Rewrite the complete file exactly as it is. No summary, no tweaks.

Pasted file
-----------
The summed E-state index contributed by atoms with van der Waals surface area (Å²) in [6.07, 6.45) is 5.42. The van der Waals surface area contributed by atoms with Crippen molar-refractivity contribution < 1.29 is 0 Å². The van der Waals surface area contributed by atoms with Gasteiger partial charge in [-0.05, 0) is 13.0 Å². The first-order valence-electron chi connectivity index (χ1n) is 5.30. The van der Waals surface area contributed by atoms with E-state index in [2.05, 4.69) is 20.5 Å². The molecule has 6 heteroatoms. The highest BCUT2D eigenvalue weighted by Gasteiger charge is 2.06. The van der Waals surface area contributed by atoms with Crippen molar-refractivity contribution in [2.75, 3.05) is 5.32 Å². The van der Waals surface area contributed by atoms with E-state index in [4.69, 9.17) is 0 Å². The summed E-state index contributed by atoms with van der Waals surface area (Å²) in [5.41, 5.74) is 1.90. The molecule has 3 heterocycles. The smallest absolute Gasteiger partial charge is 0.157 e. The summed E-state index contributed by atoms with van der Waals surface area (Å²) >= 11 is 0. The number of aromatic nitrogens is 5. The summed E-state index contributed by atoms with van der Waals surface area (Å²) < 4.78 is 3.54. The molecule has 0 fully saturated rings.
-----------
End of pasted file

The summed E-state index contributed by atoms with van der Waals surface area (Å²) in [6.07, 6.45) is 5.42. The van der Waals surface area contributed by atoms with Crippen molar-refractivity contribution < 1.29 is 0 Å². The van der Waals surface area contributed by atoms with Gasteiger partial charge in [-0.05, 0) is 13.0 Å². The first-order valence-electron chi connectivity index (χ1n) is 5.30. The van der Waals surface area contributed by atoms with E-state index in [2.05, 4.69) is 20.5 Å². The molecule has 6 heteroatoms. The highest BCUT2D eigenvalue weighted by Gasteiger charge is 2.06. The van der Waals surface area contributed by atoms with Crippen molar-refractivity contribution in [2.75, 3.05) is 5.32 Å². The van der Waals surface area contributed by atoms with E-state index in [4.69, 9.17) is 0 Å². The summed E-state index contributed by atoms with van der Waals surface area (Å²) in [5.41, 5.74) is 1.90. The molecule has 3 heterocycles. The smallest absolute Gasteiger partial charge is 0.157 e. The summed E-state index contributed by atoms with van der Waals surface area (Å²) >= 11 is 0. The number of aromatic nitrogens is 5. The summed E-state index contributed by atoms with van der Waals surface area (Å²) < 4.78 is 3.54. The molecule has 0 fully saturated rings.